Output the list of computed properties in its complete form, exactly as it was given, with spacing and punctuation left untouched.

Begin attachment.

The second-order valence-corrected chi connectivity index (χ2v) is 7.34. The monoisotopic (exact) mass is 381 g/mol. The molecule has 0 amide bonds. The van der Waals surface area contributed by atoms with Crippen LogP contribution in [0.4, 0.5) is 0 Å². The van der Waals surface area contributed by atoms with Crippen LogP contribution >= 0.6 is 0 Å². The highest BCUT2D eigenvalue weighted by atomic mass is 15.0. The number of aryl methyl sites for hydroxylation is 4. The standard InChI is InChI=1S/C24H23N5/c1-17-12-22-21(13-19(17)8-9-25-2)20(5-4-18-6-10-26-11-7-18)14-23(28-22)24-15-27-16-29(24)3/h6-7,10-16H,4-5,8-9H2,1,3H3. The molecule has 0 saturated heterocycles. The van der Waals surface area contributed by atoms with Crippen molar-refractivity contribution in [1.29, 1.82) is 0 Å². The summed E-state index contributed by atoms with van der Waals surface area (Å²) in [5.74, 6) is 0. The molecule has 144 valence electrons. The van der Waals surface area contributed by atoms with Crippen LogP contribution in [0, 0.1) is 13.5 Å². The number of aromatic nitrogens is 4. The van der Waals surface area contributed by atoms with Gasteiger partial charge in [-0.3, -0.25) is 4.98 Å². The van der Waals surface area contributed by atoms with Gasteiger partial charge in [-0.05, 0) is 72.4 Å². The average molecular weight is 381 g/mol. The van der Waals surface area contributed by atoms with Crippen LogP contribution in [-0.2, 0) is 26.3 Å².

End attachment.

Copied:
The second-order valence-corrected chi connectivity index (χ2v) is 7.34. The monoisotopic (exact) mass is 381 g/mol. The molecule has 0 amide bonds. The van der Waals surface area contributed by atoms with Crippen LogP contribution in [0.4, 0.5) is 0 Å². The van der Waals surface area contributed by atoms with Crippen LogP contribution >= 0.6 is 0 Å². The highest BCUT2D eigenvalue weighted by atomic mass is 15.0. The number of aryl methyl sites for hydroxylation is 4. The standard InChI is InChI=1S/C24H23N5/c1-17-12-22-21(13-19(17)8-9-25-2)20(5-4-18-6-10-26-11-7-18)14-23(28-22)24-15-27-16-29(24)3/h6-7,10-16H,4-5,8-9H2,1,3H3. The molecule has 0 saturated heterocycles. The van der Waals surface area contributed by atoms with Crippen molar-refractivity contribution in [1.29, 1.82) is 0 Å². The summed E-state index contributed by atoms with van der Waals surface area (Å²) in [5.74, 6) is 0. The molecule has 144 valence electrons. The van der Waals surface area contributed by atoms with Crippen LogP contribution in [0, 0.1) is 13.5 Å². The number of aromatic nitrogens is 4. The van der Waals surface area contributed by atoms with Gasteiger partial charge in [-0.3, -0.25) is 4.98 Å². The van der Waals surface area contributed by atoms with Gasteiger partial charge in [-0.05, 0) is 72.4 Å². The average molecular weight is 381 g/mol. The van der Waals surface area contributed by atoms with Crippen LogP contribution in [-0.2, 0) is 26.3 Å².